Mexico City has become so violent for women that the public transit system was named the second most dangerous for women among the 15 biggest cities in the world. Authorities have recently announced plans to tackle what has been revealed as a string of harassments on the public transport system. Some victims have reported a man pretending to know them and who then threatens to kill them, if they raise any alarm, before trying to force them into a vehicle.
In early December 2016, while riding her motorcycle near Mexico City, Ana Gabriela Guevara, a Mexican senator and former Olympic medalist, was hit by a car. When she protested about the collision, the four men from the car got out and brutally beat her. Guevara claimed that during the assault, the men “insulted her for being a woman and a motorcyclist.”
Unfortunately, this event is one of many reflecting the chauvinistic character of Mexican society, the inferior status faced by women and the violence they endure. The Gender Violence Against Women Alert (AVGM) allows authorities at all levels to issue. By 2016, alerts had been issued to indicate that particular places represented a high risk of violence against women, including municipalities in the states of Mexico, Michoacán, Chiapas, Nuevo León, Veracruz, Sinaloa, Colima, San Luis Potosí, Guerrero and Quintana Roo (the alert for Michoacán was lifted in 2017).
Although femicide is noted as being on the rise in a number of states, official reports from across the country suggest the number of victims is still relatively low. According to Mexican women’s groups, the reasons that femicide results appear to be low – especially in recent years, which witnessed thousands of murders across Mexico – are under-reporting and the lack of media coverage that these crimes received; often, femicide is only brought to light as a result of pressure from citizen organizations.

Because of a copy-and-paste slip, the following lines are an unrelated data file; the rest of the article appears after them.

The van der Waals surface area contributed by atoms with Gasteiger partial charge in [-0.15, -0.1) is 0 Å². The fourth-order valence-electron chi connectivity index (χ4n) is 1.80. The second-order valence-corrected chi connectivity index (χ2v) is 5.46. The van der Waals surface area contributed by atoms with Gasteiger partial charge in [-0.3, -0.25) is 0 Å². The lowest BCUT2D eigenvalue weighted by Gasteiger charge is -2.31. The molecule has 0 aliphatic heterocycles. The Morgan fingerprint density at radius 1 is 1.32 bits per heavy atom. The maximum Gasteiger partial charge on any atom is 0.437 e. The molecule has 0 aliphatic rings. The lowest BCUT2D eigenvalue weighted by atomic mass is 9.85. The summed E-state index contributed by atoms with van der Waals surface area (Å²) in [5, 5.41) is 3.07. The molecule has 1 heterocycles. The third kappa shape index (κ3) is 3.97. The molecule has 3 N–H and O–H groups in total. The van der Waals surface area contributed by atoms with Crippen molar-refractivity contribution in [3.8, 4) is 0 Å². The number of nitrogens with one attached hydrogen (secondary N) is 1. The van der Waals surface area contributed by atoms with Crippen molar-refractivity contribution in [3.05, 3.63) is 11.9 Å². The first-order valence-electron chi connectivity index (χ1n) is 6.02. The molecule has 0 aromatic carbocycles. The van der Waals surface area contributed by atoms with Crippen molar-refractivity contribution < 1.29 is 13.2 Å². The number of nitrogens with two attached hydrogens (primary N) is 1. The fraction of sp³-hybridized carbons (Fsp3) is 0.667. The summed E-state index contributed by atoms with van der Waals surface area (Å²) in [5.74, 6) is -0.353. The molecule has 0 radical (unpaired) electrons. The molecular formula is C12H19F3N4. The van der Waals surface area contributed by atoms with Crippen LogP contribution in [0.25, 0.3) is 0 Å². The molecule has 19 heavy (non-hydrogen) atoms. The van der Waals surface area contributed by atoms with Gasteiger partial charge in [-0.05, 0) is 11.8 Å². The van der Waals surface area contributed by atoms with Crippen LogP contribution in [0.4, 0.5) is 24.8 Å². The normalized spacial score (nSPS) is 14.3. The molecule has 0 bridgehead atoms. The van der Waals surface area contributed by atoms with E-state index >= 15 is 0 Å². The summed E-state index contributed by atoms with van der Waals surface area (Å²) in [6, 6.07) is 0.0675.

Failures on the part of recent governments, as well as sparse data relating to the full scope of attacks across the country, have led some victims to start reporting. Recent grassroots efforts, in particular street marches with thousands of protesters like the one in Mexico City on February 2, accompany alongside news earlier this year that 128 women who had experienced domestic abuse would receive panic alarms with GPS trackers.
According to Claudia Sheinbaum, mobile help centers are to be set up in the metro stations at Coyoacán, Mixcoac, Martín Carrera, Tacubaya and UAM Iztapalapa as a result of the attempted kidnappings. It has been a key priority for the new government to instill a greater level of safety across the city amid allegations that former authorities have failed massively to protect such human rights.
Will Sheinbaum, who has pledged to increase the number of prosecutors handling femicide and domestic violence cases to achieve a greater conviction rate, make it easier for women to report violence against them?
Maybe, I certainly hope so, but for millions of Mexican women, the road to equality will be long and deeply rutted, and may take a lifetime. Even #metoomx has gone quiet.
Leigh Morrow is a Vancouver writer and co-author of Just Push Play- on Midlife. She owns and operates Casa Mihale, a vacation rental in the coastal village of San Agustinillo, Mexico (www.gosanagustinillo.com).